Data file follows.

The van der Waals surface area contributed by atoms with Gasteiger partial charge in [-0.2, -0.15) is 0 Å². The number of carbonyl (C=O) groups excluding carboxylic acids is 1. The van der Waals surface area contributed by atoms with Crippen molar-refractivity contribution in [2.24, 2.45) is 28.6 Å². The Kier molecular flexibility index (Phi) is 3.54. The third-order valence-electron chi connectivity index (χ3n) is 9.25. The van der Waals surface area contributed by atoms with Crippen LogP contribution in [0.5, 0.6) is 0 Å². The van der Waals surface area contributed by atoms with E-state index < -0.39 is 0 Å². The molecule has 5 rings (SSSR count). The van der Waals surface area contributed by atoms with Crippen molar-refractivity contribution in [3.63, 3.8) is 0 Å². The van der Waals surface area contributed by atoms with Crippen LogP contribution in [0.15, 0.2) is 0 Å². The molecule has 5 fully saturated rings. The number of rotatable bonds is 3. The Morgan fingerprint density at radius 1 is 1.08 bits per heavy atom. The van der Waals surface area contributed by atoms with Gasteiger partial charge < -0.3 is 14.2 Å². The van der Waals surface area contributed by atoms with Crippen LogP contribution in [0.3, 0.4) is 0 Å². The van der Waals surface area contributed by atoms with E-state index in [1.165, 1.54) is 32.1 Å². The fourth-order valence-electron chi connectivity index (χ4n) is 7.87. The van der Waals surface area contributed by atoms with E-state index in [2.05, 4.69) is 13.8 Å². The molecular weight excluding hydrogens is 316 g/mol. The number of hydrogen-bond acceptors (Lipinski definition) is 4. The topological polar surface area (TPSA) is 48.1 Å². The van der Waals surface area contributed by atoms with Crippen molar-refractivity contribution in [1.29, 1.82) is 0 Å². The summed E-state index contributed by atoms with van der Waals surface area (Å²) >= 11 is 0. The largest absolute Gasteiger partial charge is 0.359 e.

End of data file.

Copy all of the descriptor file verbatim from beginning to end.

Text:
The van der Waals surface area contributed by atoms with Gasteiger partial charge in [-0.2, -0.15) is 0 Å². The number of carbonyl (C=O) groups excluding carboxylic acids is 1. The van der Waals surface area contributed by atoms with Crippen molar-refractivity contribution in [2.24, 2.45) is 28.6 Å². The Kier molecular flexibility index (Phi) is 3.54. The third-order valence-electron chi connectivity index (χ3n) is 9.25. The van der Waals surface area contributed by atoms with Crippen LogP contribution in [0.5, 0.6) is 0 Å². The van der Waals surface area contributed by atoms with E-state index < -0.39 is 0 Å². The molecule has 5 rings (SSSR count). The van der Waals surface area contributed by atoms with Crippen molar-refractivity contribution in [3.63, 3.8) is 0 Å². The van der Waals surface area contributed by atoms with Crippen LogP contribution in [0.15, 0.2) is 0 Å². The molecule has 5 fully saturated rings. The number of rotatable bonds is 3. The Morgan fingerprint density at radius 1 is 1.08 bits per heavy atom. The van der Waals surface area contributed by atoms with Gasteiger partial charge < -0.3 is 14.2 Å². The van der Waals surface area contributed by atoms with Crippen LogP contribution in [0.3, 0.4) is 0 Å². The van der Waals surface area contributed by atoms with E-state index in [1.165, 1.54) is 32.1 Å². The fourth-order valence-electron chi connectivity index (χ4n) is 7.87. The van der Waals surface area contributed by atoms with E-state index in [2.05, 4.69) is 13.8 Å². The molecular weight excluding hydrogens is 316 g/mol. The number of hydrogen-bond acceptors (Lipinski definition) is 4. The topological polar surface area (TPSA) is 48.1 Å². The van der Waals surface area contributed by atoms with Crippen molar-refractivity contribution in [1.29, 1.82) is 0 Å². The summed E-state index contributed by atoms with van der Waals surface area (Å²) >= 11 is 0. The largest absolute Gasteiger partial charge is 0.359 e.